210.325.3523 sueammed@aol.com

When you walk through Market Square on the Friday Friendship Walk you’ll find a colorful, fun and bustling commercial and civic space. You can buy an embroidered dress, pick out Talavera tiles for a kitchen back splash or buy a rough-woven Mexican blanket to use at the beach. There are 30 shops inside and 80 stalls outside, in the Farmer’s Market area. On weekends there is likely to be some sort of festival, with mariachi music, folklorico dance and art. Only 150 miles from the border, it’s the largest Mexican Market outside Mexico.

If you were to travel back a hundred year or more, this was a REAL farmer’s market, the place where all the truck farmers brought their produce to sell wholesale and to the public. Renowned San Antonio architect Alfred Giles designed the 1899 building when the Market was moved from Plaza de las Armas (Military Plaza) to make way for City Hall.His building was replaced  in 1939 by the Works Progress Administration (WPA.) Nearby was the Hay Market, where feed for livestock was sold. The market was owned by the city, and stall were rented for $35 a month.

All this changed in 1951 when a consortium of 30 produce vendors built a private, modern facility, the Terminal Market on S. Zazamora. The market on S. Commerce languished. At the same time, grocery stores came to San Antonio, drawing away the consumers (who were moving to the suburbs.) By 1957, less than 1%  of the produce in San Antonio was being traded here. In 1970 the City of San Antonio re-imagined the market and began creating “El Mercado” as you see it today.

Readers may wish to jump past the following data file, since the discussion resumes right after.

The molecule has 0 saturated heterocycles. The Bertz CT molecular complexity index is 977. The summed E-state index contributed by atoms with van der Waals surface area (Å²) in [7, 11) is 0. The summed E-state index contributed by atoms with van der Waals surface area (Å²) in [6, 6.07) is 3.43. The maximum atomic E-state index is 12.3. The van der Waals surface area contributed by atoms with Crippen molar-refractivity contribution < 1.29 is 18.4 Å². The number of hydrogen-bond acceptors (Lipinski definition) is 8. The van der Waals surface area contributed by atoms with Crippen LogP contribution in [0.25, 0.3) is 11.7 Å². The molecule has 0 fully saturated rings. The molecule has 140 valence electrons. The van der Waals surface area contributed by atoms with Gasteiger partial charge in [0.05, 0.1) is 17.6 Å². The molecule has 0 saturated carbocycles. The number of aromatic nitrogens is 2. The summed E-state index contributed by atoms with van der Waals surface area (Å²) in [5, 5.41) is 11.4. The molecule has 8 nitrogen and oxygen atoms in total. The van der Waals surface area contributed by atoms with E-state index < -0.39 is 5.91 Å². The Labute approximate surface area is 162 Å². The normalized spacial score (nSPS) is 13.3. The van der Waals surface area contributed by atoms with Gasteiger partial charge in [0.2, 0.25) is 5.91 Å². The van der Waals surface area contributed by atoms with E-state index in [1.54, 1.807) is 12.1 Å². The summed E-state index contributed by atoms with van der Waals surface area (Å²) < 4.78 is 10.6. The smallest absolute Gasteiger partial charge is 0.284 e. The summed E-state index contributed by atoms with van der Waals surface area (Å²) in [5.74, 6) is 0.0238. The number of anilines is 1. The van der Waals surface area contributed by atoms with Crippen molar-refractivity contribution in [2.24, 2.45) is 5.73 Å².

Make sure you look across the street at the Lion mural. Located on the Goodwill building at West Commerce and Santa Rosa, the New Chapa Lion Mural was created by San Antonio artist Jesse Treviño (he also created the Spirit of Healing, which we wrote about previously.)  A nearby drugstore, demolished in 1970, included a painted mural of a lone lion known as the Chapa Lion, because a man named F.A. Chapa started the store. He named the store ‘La Botica de Leon’ (Lion Drugstore) after his native state of Nuevo Leon, Mexico. The current tile mural was conceived in 2000 when Goodwill renovated a building that used to be next to the Lion Drugstore. The artist included a pride of lions in the new mural to signify the growing community. “The working figures surrounding the perimeter represent Goodwill’s mission, ‘To Help Change Lives Through the Power of Work.'”




Translate »